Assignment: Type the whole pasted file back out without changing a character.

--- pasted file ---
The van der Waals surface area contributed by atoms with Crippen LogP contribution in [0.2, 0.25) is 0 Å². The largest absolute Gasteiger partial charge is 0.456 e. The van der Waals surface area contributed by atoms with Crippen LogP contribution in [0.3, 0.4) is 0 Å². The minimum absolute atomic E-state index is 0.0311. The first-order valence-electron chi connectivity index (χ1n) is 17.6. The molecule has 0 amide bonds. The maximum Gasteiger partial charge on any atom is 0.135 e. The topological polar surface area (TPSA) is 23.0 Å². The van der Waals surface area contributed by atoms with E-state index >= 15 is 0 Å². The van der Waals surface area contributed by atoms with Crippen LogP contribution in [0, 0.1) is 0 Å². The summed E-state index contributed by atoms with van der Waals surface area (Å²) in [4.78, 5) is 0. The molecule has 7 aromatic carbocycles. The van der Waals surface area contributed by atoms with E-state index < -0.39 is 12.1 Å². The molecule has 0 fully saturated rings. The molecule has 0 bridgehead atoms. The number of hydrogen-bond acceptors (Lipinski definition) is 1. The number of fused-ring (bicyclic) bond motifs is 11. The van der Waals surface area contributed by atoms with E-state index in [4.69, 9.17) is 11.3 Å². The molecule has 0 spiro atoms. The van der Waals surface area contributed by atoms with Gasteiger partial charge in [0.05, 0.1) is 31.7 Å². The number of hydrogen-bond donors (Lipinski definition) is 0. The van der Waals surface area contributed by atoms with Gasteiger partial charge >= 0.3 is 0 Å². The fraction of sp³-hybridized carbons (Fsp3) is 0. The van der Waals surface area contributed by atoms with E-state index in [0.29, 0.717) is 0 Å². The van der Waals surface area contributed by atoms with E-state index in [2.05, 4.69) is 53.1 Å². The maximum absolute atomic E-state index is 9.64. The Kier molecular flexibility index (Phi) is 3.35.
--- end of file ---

The van der Waals surface area contributed by atoms with Crippen LogP contribution in [0.2, 0.25) is 0 Å². The largest absolute Gasteiger partial charge is 0.456 e. The van der Waals surface area contributed by atoms with Crippen LogP contribution in [0.3, 0.4) is 0 Å². The minimum absolute atomic E-state index is 0.0311. The first-order valence-electron chi connectivity index (χ1n) is 17.6. The molecule has 0 amide bonds. The maximum Gasteiger partial charge on any atom is 0.135 e. The topological polar surface area (TPSA) is 23.0 Å². The van der Waals surface area contributed by atoms with E-state index >= 15 is 0 Å². The van der Waals surface area contributed by atoms with Crippen LogP contribution in [0, 0.1) is 0 Å². The summed E-state index contributed by atoms with van der Waals surface area (Å²) in [4.78, 5) is 0. The molecule has 7 aromatic carbocycles. The van der Waals surface area contributed by atoms with E-state index < -0.39 is 12.1 Å². The molecule has 0 fully saturated rings. The molecule has 0 bridgehead atoms. The number of hydrogen-bond acceptors (Lipinski definition) is 1. The number of fused-ring (bicyclic) bond motifs is 11. The van der Waals surface area contributed by atoms with E-state index in [4.69, 9.17) is 11.3 Å². The molecule has 0 spiro atoms. The van der Waals surface area contributed by atoms with Gasteiger partial charge in [0.05, 0.1) is 31.7 Å². The number of hydrogen-bond donors (Lipinski definition) is 0. The van der Waals surface area contributed by atoms with Gasteiger partial charge >= 0.3 is 0 Å². The fraction of sp³-hybridized carbons (Fsp3) is 0. The van der Waals surface area contributed by atoms with E-state index in [0.29, 0.717) is 0 Å². The van der Waals surface area contributed by atoms with E-state index in [2.05, 4.69) is 53.1 Å². The maximum absolute atomic E-state index is 9.64. The Kier molecular flexibility index (Phi) is 3.35.